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Tuesday, October 26, 2010

Shoreline's Prop I - What To Do? Pro and Con

OK. I've heard from both sides. I've stayed "neutral", and said I'd publicize both points of view.

I admit that I'm very torn on this one. I see the upside and down side of each option.
For today, I will just present information received from both campaigns.
Most of you have received some of these opinions already, but just to be fair,
I will present them again. So, here we go.

Today, I am not going to endorse either position. I will let the readers weigh in.
I'm certain that both sides will be unhappy that I'm not taking a position yet.

But, I reserve the right to be undecided yet.

Hope this is helpful.


Con -  (A definite Grass Roots Campaign with a Bi-Partisan makeup)

Proponents of this unnecessary, regressive tax hike say that Proposition 1 will maintain public services, preserve park programs, and keep vital community service programs. However, Proposition 1 does not contain any language that commits Shoreline to using funds from Prop 1 on basic public safety, parks, or community services. Money raised from Proposition 1 go into the General Fund, which could be spent on any purpose the City desires.

Even if this tax hike passes, City staff projects that by 2015, there will still need to be cuts in order to balance the budget.

Alternatives exist to raising taxes during tough economic times. The City can save our important services and create long-term financial sustainability without raising taxes. We need to tell our Council to continue to press for further efficiencies in city operations, to address the salary and benefit structure in City staff, and to do more with less. 

If we can do more with less, so can our government.

Arthur PeachNo on Prop 1 Shoreline Committee
18336 Aurora Ave N, Ste 112 # 404
Shoreline WA 98133

Pro -  
 (The campaign has some very slick presentations, while the NO side is more "Grass Roots).

Contact Information:
Carolyn Hope

Shoreline = An Efficient City with Quality 
Vote Yes on Proposition 1 to Maintain our 
Quality of Life

  Clean and Safe Streets, Parks, Neighborhoods

It is your choice, Vote Yes to Maintain Services 
or No for Cuts
Only 10% of your total property tax bill goes to the 
City of Shoreline.  
These funds help provide services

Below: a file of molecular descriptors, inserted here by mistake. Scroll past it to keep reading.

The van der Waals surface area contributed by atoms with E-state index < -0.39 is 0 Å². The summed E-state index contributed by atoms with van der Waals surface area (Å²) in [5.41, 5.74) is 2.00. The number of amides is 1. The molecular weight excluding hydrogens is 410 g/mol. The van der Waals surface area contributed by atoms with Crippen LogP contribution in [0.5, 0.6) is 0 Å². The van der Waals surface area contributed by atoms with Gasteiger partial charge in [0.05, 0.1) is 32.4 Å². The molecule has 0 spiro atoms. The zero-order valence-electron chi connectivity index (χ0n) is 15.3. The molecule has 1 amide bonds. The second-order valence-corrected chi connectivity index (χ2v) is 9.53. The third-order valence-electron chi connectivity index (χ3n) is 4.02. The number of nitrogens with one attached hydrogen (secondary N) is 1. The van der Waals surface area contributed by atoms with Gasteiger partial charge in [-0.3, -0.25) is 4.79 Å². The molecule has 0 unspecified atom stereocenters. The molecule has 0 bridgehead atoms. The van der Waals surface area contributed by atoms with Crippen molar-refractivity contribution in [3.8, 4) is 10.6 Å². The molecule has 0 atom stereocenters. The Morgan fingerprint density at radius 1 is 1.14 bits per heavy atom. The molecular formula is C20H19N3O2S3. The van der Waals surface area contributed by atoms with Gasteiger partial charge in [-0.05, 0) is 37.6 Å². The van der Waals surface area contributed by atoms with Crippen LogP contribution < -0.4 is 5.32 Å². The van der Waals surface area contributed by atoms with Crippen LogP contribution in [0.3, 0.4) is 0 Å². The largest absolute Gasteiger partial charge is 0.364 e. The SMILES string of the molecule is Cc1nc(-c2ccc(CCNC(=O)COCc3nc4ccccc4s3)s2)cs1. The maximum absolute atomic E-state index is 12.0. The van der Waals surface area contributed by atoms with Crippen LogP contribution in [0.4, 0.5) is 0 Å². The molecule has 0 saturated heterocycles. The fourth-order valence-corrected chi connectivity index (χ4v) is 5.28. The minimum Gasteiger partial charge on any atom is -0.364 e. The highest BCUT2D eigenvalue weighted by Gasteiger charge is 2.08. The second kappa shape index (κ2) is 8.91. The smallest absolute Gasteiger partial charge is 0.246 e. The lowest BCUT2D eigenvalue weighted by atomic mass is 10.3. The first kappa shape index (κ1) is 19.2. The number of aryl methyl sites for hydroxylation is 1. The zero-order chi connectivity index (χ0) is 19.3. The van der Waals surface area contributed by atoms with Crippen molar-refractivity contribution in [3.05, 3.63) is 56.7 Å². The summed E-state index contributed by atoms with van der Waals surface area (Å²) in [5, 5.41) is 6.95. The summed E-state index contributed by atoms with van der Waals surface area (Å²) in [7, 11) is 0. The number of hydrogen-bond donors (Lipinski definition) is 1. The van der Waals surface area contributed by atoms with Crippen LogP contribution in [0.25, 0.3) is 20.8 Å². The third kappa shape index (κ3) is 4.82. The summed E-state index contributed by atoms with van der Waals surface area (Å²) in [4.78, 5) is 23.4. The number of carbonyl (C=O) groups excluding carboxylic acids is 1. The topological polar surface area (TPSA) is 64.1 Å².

citizens need and use every day - 
services like well-maintained streets 
and sidewalks, beautiful parks 
and trails, and safe neighborhoods.  
Shoreline is one of the most efficiently run 
cities in the region.  
The property tax rate = one of the lowest 
in King County
It has fewer employees than most 
comparably sized cities and 
average salaries and benefits. 
The City receives very competitive 
benefits through the Association 
of Washington Cities 
health insurance pool
which negotiates for the benefits 
of hundreds of cities.
Check out how efficent the city is at   
The proposed 2011 Budget is 
1.1 percent lower than 2010; 
it proposes no cost of living increases 
for the second year in a row
the new jail contract saves us 
$700,000...and there's more!
What could $14 Million 
in cuts look like? 

This is not a proposal for cuts, but an example of the 
cost of key services 
and the kinds of cuts that might 
be necessary if Proposition 1 fails.

Vote YES on Shoreline Proposition 1 
by November 2!
For more information go to 


  1. Thanks Janet for posting both sides of the campaigns for and against Prop. 1.

    I feel that the NO campaign does not have consistent information to use as a base. The assumption that the money may not be used for parks and community services doesn't make sense - Shoreline, like any other government agency, operates under strict state laws and cannot use the money at will.

    Like you I try to stay neutral, but in this case I'm supportive of the proposition. Shoreline has always been open to my needs, so now it's time I show my support to the city as well.

  2. The Yes campaign has consistent information to use because they are using the city materials prepared for the past two years.

    The Yes campaign has received thousands of dollars in city staff contributions (and the majority of the city staff don't live in Shoreline). In fact, the senior city staff had donated hundreds of dollars (actually, almost $2,000) more than three weeks before the city council approved proposition one for the ballot. OF COURSE IT IS MORE CONSISTENT, THEY HAD A HEAD START.